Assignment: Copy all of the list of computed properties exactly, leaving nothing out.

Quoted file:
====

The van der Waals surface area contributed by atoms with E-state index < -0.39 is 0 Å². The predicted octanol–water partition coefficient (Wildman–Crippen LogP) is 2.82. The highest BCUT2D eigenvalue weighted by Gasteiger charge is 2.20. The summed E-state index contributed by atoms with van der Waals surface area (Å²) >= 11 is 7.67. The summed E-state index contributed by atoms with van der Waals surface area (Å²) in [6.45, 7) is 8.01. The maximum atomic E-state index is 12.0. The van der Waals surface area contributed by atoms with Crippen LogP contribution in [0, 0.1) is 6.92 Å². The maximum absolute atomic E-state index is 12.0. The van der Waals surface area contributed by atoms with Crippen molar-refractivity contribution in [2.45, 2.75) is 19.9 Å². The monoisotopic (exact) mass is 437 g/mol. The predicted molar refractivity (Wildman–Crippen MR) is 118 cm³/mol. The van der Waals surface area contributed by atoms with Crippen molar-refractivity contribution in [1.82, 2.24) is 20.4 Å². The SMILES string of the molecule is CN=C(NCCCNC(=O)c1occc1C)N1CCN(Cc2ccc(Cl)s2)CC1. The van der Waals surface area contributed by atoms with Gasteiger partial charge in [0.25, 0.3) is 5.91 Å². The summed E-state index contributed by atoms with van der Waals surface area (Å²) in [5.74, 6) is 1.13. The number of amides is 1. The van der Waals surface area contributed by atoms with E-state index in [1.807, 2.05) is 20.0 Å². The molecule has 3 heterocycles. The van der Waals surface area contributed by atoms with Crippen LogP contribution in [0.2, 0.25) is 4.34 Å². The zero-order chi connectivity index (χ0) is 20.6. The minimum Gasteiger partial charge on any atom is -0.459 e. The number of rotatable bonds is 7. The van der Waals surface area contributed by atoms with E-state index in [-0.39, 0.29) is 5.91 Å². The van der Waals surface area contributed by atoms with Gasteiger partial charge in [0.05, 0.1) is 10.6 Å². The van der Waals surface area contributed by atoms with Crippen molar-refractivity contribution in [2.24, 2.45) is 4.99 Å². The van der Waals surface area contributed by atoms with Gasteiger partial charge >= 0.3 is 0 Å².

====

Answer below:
The van der Waals surface area contributed by atoms with E-state index < -0.39 is 0 Å². The predicted octanol–water partition coefficient (Wildman–Crippen LogP) is 2.82. The highest BCUT2D eigenvalue weighted by Gasteiger charge is 2.20. The summed E-state index contributed by atoms with van der Waals surface area (Å²) >= 11 is 7.67. The summed E-state index contributed by atoms with van der Waals surface area (Å²) in [6.45, 7) is 8.01. The maximum atomic E-state index is 12.0. The van der Waals surface area contributed by atoms with Crippen LogP contribution in [0, 0.1) is 6.92 Å². The maximum absolute atomic E-state index is 12.0. The van der Waals surface area contributed by atoms with Crippen molar-refractivity contribution in [2.45, 2.75) is 19.9 Å². The monoisotopic (exact) mass is 437 g/mol. The predicted molar refractivity (Wildman–Crippen MR) is 118 cm³/mol. The van der Waals surface area contributed by atoms with Crippen molar-refractivity contribution in [1.82, 2.24) is 20.4 Å². The SMILES string of the molecule is CN=C(NCCCNC(=O)c1occc1C)N1CCN(Cc2ccc(Cl)s2)CC1. The van der Waals surface area contributed by atoms with Gasteiger partial charge in [0.25, 0.3) is 5.91 Å². The summed E-state index contributed by atoms with van der Waals surface area (Å²) in [5.74, 6) is 1.13. The number of amides is 1. The van der Waals surface area contributed by atoms with E-state index in [1.807, 2.05) is 20.0 Å². The molecule has 3 heterocycles. The van der Waals surface area contributed by atoms with Crippen LogP contribution in [0.2, 0.25) is 4.34 Å². The zero-order chi connectivity index (χ0) is 20.6. The minimum Gasteiger partial charge on any atom is -0.459 e. The number of rotatable bonds is 7. The van der Waals surface area contributed by atoms with E-state index in [-0.39, 0.29) is 5.91 Å². The van der Waals surface area contributed by atoms with Gasteiger partial charge in [0.05, 0.1) is 10.6 Å². The van der Waals surface area contributed by atoms with Crippen molar-refractivity contribution in [2.24, 2.45) is 4.99 Å². The van der Waals surface area contributed by atoms with Gasteiger partial charge >= 0.3 is 0 Å².